* Fed says can start to slow stimulus this year
* Euro falters as euro zone data shows recovery still some way off
* Dollar gains vs yen despite fall in equity prices
* U.S. Treasury yields soar, hitting high-yielding currencies
By Anooja Debnath
LONDON, June 20 (Reuters) - The dollar rose on Thursday as global asset markets adjusted sharply after the Federal Reserve confirmed that it would begin reducing the pace of stimulus this year as the economic outlook improves.
Against the buoyant dollar, the euro struggled after Purchasing Managers' Index (PMI) data showed the euro zone's private sector has yet to begin making a steady recovery.
But the main focus for markets was Fed Chairman Ben Bernanke's comments that tapering of its bond buying depends on economic data and that the jobless rate should have fallen to near 7 percent from its current 7.6 percent by the time bond purchases are halted.
The prospects of fading stimulus helped the dollar rise against the yen, breaking away from the pattern in the past few weeks in which the U.S. currency often fell in tandem with share prices.
The dollar index, which tracks its performance against a basket of other major currencies, rose 0.6 percent to 81.890 , its highest since June 10.
Bernanke's comments drove U.S. stock and bond prices sharply lower, pushing benchmark Treasury yields to a 15-month high.
Japan's Nikkei stock index fell 1.7 percent, tracking losses in U.S. stocks, while European shares also opened lower.
"The reaction of the markets, the fact that it sold off so heavily, really is a testament that the markets have become so addicted to the very cheap levels of liquidity that have been prevalent over the last six to seven, maybe more months," said Jane Foley, senior currency strategist at Rabobank.
Against the yen, the dollar gained around 1.8 percent to 98.18 yen, close to its highest in a week, with resistance cited at 99.50 yen.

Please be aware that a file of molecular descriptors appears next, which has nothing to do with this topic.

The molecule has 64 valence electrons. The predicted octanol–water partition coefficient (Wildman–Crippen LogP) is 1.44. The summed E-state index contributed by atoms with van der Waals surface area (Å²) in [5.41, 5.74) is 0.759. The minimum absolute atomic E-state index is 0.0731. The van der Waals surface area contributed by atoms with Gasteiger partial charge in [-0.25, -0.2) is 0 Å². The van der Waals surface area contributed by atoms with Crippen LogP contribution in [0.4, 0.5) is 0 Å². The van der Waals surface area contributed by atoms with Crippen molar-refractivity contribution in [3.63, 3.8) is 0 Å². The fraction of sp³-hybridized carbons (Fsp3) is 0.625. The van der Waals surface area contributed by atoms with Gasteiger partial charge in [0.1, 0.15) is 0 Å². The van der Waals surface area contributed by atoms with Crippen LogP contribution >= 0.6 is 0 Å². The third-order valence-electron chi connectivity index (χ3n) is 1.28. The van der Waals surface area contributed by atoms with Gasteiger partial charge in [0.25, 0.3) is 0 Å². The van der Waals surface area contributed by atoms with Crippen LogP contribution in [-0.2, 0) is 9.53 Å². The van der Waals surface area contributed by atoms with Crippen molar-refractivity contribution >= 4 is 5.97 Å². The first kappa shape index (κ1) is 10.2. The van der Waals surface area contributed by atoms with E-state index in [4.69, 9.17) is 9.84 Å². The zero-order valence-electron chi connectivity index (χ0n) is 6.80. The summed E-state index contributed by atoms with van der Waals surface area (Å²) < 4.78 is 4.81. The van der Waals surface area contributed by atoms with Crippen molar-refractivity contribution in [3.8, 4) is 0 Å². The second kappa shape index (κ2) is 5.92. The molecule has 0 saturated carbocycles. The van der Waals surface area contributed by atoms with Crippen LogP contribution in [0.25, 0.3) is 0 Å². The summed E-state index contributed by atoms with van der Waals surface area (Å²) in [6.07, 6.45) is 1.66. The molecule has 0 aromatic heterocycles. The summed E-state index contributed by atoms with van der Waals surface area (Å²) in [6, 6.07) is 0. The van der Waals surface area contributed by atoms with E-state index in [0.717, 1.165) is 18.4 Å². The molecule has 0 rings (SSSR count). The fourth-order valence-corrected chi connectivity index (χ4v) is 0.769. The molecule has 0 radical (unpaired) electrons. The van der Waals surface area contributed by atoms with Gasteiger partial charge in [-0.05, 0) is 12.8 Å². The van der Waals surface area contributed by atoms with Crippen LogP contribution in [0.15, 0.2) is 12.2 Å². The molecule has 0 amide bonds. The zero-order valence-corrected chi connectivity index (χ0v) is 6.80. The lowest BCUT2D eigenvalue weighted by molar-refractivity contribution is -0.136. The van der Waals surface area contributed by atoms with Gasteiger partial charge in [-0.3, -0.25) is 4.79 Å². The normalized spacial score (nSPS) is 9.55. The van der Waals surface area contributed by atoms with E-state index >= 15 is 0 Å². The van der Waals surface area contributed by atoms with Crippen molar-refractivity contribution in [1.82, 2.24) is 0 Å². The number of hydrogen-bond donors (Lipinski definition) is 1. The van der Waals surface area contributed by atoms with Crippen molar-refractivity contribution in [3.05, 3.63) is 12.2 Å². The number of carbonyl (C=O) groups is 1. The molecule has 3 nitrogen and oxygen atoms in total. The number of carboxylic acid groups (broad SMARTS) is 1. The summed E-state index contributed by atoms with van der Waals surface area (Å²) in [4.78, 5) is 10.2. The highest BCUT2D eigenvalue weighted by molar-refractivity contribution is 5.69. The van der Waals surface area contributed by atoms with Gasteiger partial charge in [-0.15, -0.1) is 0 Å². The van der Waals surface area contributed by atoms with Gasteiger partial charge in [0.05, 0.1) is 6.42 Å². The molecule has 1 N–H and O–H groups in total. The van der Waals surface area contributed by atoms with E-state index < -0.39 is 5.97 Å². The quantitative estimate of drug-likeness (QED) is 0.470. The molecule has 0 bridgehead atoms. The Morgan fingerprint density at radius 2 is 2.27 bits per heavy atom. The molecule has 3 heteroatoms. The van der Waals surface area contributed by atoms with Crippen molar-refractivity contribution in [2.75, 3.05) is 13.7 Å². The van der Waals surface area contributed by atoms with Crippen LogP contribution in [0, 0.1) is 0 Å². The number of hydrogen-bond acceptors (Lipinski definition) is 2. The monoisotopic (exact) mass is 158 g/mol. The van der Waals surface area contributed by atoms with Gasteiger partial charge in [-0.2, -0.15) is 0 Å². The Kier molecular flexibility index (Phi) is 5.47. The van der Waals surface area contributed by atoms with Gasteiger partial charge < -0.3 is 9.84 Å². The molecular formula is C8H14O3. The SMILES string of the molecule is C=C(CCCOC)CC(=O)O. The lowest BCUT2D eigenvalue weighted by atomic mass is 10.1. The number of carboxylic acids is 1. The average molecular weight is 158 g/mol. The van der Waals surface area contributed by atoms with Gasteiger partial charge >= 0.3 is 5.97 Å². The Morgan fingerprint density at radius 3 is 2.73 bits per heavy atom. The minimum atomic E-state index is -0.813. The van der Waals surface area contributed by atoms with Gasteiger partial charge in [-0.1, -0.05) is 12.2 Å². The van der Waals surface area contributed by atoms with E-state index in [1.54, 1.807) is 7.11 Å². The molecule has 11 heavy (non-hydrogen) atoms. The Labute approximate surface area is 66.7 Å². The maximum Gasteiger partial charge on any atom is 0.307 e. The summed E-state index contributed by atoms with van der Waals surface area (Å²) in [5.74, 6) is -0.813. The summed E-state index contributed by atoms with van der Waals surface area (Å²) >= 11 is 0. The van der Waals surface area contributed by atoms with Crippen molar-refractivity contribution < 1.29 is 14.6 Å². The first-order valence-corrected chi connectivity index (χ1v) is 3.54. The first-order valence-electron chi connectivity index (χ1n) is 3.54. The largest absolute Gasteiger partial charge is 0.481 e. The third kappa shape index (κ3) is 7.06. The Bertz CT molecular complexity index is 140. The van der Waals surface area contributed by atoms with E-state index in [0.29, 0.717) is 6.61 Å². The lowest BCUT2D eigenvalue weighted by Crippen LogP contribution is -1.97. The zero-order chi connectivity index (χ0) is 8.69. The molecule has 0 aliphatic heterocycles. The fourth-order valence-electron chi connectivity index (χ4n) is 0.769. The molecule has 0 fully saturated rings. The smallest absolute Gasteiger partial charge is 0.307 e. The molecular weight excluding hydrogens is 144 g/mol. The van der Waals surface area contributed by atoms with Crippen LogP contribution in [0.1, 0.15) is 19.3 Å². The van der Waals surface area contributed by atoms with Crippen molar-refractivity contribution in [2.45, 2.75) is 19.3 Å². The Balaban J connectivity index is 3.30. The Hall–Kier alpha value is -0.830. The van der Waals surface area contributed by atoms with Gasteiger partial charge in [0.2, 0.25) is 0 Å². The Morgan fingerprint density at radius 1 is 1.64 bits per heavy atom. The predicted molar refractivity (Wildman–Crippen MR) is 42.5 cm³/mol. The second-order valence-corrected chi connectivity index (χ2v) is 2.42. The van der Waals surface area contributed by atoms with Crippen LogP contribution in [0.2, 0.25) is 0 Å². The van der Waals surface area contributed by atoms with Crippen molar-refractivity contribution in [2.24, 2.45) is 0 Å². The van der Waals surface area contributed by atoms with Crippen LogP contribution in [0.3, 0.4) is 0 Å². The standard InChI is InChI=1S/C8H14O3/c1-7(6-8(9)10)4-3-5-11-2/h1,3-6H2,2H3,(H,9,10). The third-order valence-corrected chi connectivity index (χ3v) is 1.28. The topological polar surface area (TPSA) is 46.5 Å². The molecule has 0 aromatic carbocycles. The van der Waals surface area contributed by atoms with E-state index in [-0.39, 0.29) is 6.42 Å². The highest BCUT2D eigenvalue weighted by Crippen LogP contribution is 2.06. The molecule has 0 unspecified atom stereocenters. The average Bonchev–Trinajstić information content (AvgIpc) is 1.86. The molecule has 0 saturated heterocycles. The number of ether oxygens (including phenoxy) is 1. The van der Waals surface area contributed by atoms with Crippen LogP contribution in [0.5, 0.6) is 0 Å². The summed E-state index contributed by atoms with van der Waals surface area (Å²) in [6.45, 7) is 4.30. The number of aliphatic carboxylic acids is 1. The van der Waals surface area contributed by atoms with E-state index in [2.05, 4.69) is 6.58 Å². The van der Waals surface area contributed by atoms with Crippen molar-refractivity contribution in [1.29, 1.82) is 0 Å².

The euro was down 0.5 percent at $1.3223, swiftly retreating from a four-month high around $1.3418 touched on Wednesday. A reported option expiry at $1.3200 could keep it close to that level.
Analysts expect global markets, which have been buoyed by the Fed's easy money policy for the last few years, to continue adjusting to the prospect of the U.S. economy regaining strength.
"Some people had hoped that Bernanke might strike a dovish tone given nervous market sentiment of late, so it was a bit of a surprise," said Koichi Takamatsu, executive director of FX trading at Nomura Securities.
The Fed has also now gone out ahead of the world's other big central banks in signalling a reduction in its stimulus.
The Bank of Japan is just two months into a huge two-year stimulus drive, while a sluggish euro zone economy is seen as keeping the European Central Bank's easy policy bias intact.
High-yielding currencies like the Australian dollar were among the hardest hit on Thursday. The Aussie hit a fresh 33-month trough of $0.9169, extending losses after data showed China's vast manufacturing sector weakened in June to a 9-month low.
The Swiss franc edged up after the Swiss National Bank kept its cap of 1.20 per euro on the franc. The euro was last down 0.3 percent at 1.2304 francs, down from around 1.2330 just before the SNB decision.